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Mild cognitive impairment and progression to dementia in people with diabetes, prediabetes and metabolic syndrome: a systematic review and meta-analysis

Pal, K; Mukadam, N; Petersen, I; Cooper, C; (2018) Mild cognitive impairment and progression to dementia in people with diabetes, prediabetes and metabolic syndrome: a systematic review and meta-analysis. Social Psychiatry and Psychiatric Epidemiology , 53 (11) pp. 1149-1160. 10.1007/s00127-018-1581-3. Green open access

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Abstract

PURPOSE: We aimed to quantify the relative risk of progression from mild cognitive impairment (MCI) to dementia in people with and without diabetes, and with and without the MetS (MetS); and to identify potential modifiers of the risk of progression from MCI to dementia in people with diabetes or MetS. METHODS: We searched Medline, Embase, PsycINFO, PsycArticles and Web of Science from inception through to 20th March 2018. Where possible, the results from three or more studies were pooled in a meta-analysis, while other findings have been described narratively. RESULTS: We included 15 articles reporting 12 studies (6865 participants). The overall unadjusted pooled odds ratio for the progression of MCI to dementia in people with diabetes/MetS was 1.67 (95% CI 1.27-2.19); the pooled odds ratio for progression in diabetes + MCI was 1.53 (95% CI 1.20-1.97) and in people with MetS + MCI was 2.95 (95% CI 1.23-7.05). There was moderate heterogeneity in the included studies (I2 < 60%). In diabetes, a longer duration of diabetes and the presence of retinopathy were associated with an increased risk of progression, while the use of statins and oral hypoglycaemic agents reduced the risk. Having multiple cardiovascular risk factors was a significant risk factor for progression from MCI to dementia in people with MetS. CONCLUSIONS: Diabetes and MetS were both associated with an increased incidence of dementia when co-existing with MCI. Intensive cardiovascular risk reduction and lifestyle changes for patients presenting with MCI and diabetes, prediabetes or MetS may be important in reducing incidence of dementia in this high risk population.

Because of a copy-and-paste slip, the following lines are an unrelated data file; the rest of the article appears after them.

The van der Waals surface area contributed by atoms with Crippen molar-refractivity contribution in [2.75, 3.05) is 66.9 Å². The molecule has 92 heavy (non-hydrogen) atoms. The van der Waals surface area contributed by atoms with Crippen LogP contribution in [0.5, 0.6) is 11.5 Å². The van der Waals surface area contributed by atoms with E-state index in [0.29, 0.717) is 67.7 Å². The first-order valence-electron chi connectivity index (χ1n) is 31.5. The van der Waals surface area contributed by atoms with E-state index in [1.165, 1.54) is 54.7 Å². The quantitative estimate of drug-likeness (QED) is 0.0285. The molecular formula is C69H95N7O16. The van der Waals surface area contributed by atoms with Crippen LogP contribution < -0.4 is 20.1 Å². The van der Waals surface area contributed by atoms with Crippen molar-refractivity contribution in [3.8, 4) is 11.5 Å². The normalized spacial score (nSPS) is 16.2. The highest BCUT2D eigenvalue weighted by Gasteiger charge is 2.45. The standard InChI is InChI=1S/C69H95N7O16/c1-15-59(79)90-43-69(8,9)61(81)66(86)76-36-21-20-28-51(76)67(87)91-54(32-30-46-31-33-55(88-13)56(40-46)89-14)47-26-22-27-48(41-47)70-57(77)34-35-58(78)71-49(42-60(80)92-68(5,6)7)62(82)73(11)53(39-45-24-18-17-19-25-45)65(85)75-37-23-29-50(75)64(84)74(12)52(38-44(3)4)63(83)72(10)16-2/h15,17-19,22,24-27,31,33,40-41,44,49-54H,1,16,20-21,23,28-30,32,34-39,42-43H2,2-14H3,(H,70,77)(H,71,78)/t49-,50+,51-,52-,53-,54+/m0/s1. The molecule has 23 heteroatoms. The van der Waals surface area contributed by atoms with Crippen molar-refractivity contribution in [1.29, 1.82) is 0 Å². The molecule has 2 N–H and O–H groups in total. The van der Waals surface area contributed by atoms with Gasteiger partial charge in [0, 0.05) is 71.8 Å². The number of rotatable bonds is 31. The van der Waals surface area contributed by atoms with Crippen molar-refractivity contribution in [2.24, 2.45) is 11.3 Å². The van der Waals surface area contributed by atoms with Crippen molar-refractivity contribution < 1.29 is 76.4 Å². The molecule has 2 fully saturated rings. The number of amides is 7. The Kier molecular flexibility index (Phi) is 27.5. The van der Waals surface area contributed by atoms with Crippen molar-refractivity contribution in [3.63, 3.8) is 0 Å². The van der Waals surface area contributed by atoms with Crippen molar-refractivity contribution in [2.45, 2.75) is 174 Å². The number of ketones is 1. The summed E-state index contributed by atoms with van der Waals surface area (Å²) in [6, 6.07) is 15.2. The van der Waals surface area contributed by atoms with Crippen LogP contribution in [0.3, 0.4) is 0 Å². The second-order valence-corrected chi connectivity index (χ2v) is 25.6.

Type: Article
Title: Mild cognitive impairment and progression to dementia in people with diabetes, prediabetes and metabolic syndrome: a systematic review and meta-analysis
Location: Germany
Open access status: An open access version is available from UCL Discovery
DOI: 10.1007/s00127-018-1581-3
Publisher version: http://dx.doi.org/10.1007/s00127-018-1581-3
Language: English
Additional information: This article is distributed under the terms of the Creative Commons Attribution 4.0 International License (http://creativecommons.org/licenses/by/4.0/), which permits unrestricted use, distribution, and reproduction in any medium, provided you give appropriate credit to the original author(s) and the source, provide a link to the Creative Commons license, and indicate if changes were made.
Keywords: Dementia, MCI, Meta-analysis, Systematic review, T2D
UCL classification: UCL
UCL > Provost and Vice Provost Offices > School of Life and Medical Sciences
UCL > Provost and Vice Provost Offices > School of Life and Medical Sciences > Faculty of Brain Sciences
UCL > Provost and Vice Provost Offices > School of Life and Medical Sciences > Faculty of Brain Sciences > Division of Psychiatry
UCL > Provost and Vice Provost Offices > School of Life and Medical Sciences > Faculty of Brain Sciences > Division of Psychiatry > Mental Health of Older People
UCL > Provost and Vice Provost Offices > School of Life and Medical Sciences > Faculty of Population Health Sciences > Institute of Epidemiology and Health
UCL > Provost and Vice Provost Offices > School of Life and Medical Sciences > Faculty of Population Health Sciences > Institute of Epidemiology and Health > Primary Care and Population Health
URI: https://discovery.ucl.ac.uk/id/eprint/10055735
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